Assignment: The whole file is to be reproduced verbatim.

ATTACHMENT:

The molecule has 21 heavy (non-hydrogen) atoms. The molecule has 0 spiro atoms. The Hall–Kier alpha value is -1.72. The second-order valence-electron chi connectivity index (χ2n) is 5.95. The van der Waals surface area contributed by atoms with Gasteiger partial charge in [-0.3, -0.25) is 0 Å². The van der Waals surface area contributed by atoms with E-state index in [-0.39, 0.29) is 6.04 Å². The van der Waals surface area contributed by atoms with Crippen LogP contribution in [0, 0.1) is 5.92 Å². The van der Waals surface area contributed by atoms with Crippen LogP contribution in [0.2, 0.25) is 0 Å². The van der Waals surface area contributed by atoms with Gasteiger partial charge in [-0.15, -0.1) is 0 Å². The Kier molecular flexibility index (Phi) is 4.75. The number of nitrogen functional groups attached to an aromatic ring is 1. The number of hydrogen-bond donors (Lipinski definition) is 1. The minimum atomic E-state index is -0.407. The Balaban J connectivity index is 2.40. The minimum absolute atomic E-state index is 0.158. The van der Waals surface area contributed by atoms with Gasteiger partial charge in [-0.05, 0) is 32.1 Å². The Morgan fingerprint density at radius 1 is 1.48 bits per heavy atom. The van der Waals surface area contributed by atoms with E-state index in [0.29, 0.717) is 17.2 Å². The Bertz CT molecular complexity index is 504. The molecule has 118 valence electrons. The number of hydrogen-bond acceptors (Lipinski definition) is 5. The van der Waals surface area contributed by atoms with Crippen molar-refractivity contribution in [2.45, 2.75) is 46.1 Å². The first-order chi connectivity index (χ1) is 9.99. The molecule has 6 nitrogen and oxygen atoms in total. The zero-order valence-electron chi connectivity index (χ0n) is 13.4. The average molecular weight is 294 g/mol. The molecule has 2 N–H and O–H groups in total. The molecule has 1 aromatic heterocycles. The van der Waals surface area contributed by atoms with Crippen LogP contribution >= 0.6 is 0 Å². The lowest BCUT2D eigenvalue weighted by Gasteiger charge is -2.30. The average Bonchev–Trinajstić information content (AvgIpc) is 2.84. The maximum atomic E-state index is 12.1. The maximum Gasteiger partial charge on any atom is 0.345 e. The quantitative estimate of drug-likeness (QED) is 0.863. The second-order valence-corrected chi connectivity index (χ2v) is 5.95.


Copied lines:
The molecule has 21 heavy (non-hydrogen) atoms. The molecule has 0 spiro atoms. The Hall–Kier alpha value is -1.72. The second-order valence-electron chi connectivity index (χ2n) is 5.95. The van der Waals surface area contributed by atoms with Gasteiger partial charge in [-0.3, -0.25) is 0 Å². The van der Waals surface area contributed by atoms with E-state index in [-0.39, 0.29) is 6.04 Å². The van der Waals surface area contributed by atoms with Crippen LogP contribution in [0, 0.1) is 5.92 Å². The van der Waals surface area contributed by atoms with Crippen LogP contribution in [0.2, 0.25) is 0 Å². The van der Waals surface area contributed by atoms with Gasteiger partial charge in [-0.15, -0.1) is 0 Å². The Kier molecular flexibility index (Phi) is 4.75. The number of nitrogen functional groups attached to an aromatic ring is 1. The number of hydrogen-bond donors (Lipinski definition) is 1. The minimum atomic E-state index is -0.407. The Balaban J connectivity index is 2.40. The minimum absolute atomic E-state index is 0.158. The van der Waals surface area contributed by atoms with Gasteiger partial charge in [-0.05, 0) is 32.1 Å². The Morgan fingerprint density at radius 1 is 1.48 bits per heavy atom. The van der Waals surface area contributed by atoms with E-state index in [0.29, 0.717) is 17.2 Å². The Bertz CT molecular complexity index is 504. The molecule has 118 valence electrons. The number of hydrogen-bond acceptors (Lipinski definition) is 5. The van der Waals surface area contributed by atoms with Crippen molar-refractivity contribution in [2.45, 2.75) is 46.1 Å². The first-order chi connectivity index (χ1) is 9.99. The molecule has 6 nitrogen and oxygen atoms in total. The zero-order valence-electron chi connectivity index (χ0n) is 13.4. The average molecular weight is 294 g/mol. The molecule has 2 N–H and O–H groups in total. The molecule has 1 aromatic heterocycles. The van der Waals surface area contributed by atoms with Crippen LogP contribution >= 0.6 is 0 Å². The lowest BCUT2D eigenvalue weighted by Gasteiger charge is -2.30. The average Bonchev–Trinajstić information content (AvgIpc) is 2.84. The maximum atomic E-state index is 12.1. The maximum Gasteiger partial charge on any atom is 0.345 e. The quantitative estimate of drug-likeness (QED) is 0.863. The second-order valence-corrected chi connectivity index (χ2v) is 5.95.